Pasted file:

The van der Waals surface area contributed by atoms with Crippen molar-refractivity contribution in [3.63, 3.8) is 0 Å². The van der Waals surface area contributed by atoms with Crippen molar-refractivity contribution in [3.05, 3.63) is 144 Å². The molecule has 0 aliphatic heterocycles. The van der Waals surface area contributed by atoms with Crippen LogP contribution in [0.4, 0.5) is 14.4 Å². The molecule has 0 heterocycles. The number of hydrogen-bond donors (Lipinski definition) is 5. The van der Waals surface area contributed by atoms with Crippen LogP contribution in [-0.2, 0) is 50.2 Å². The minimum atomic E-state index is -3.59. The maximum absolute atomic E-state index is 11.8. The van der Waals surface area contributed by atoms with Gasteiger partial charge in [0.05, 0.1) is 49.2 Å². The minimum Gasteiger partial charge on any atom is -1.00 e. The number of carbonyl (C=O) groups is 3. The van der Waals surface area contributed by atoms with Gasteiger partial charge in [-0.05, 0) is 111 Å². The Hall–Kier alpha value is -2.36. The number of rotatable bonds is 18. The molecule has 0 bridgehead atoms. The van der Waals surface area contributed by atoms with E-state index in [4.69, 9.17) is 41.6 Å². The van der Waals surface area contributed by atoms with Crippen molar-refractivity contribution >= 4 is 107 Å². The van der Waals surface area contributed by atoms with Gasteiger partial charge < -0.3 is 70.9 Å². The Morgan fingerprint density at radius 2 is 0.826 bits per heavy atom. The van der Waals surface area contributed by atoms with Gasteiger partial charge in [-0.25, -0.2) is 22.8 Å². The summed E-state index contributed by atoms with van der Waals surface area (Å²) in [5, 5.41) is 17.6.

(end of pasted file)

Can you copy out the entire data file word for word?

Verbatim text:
The van der Waals surface area contributed by atoms with Crippen molar-refractivity contribution in [3.63, 3.8) is 0 Å². The van der Waals surface area contributed by atoms with Crippen molar-refractivity contribution in [3.05, 3.63) is 144 Å². The molecule has 0 aliphatic heterocycles. The van der Waals surface area contributed by atoms with Crippen LogP contribution in [0.4, 0.5) is 14.4 Å². The molecule has 0 heterocycles. The number of hydrogen-bond donors (Lipinski definition) is 5. The van der Waals surface area contributed by atoms with Crippen LogP contribution in [-0.2, 0) is 50.2 Å². The minimum atomic E-state index is -3.59. The maximum absolute atomic E-state index is 11.8. The van der Waals surface area contributed by atoms with Gasteiger partial charge in [0.05, 0.1) is 49.2 Å². The minimum Gasteiger partial charge on any atom is -1.00 e. The number of carbonyl (C=O) groups is 3. The van der Waals surface area contributed by atoms with Gasteiger partial charge in [-0.05, 0) is 111 Å². The Hall–Kier alpha value is -2.36. The number of rotatable bonds is 18. The molecule has 0 bridgehead atoms. The van der Waals surface area contributed by atoms with E-state index in [4.69, 9.17) is 41.6 Å². The van der Waals surface area contributed by atoms with Crippen molar-refractivity contribution >= 4 is 107 Å². The van der Waals surface area contributed by atoms with Gasteiger partial charge < -0.3 is 70.9 Å². The Morgan fingerprint density at radius 2 is 0.826 bits per heavy atom. The van der Waals surface area contributed by atoms with Gasteiger partial charge in [-0.25, -0.2) is 22.8 Å². The summed E-state index contributed by atoms with van der Waals surface area (Å²) in [5, 5.41) is 17.6.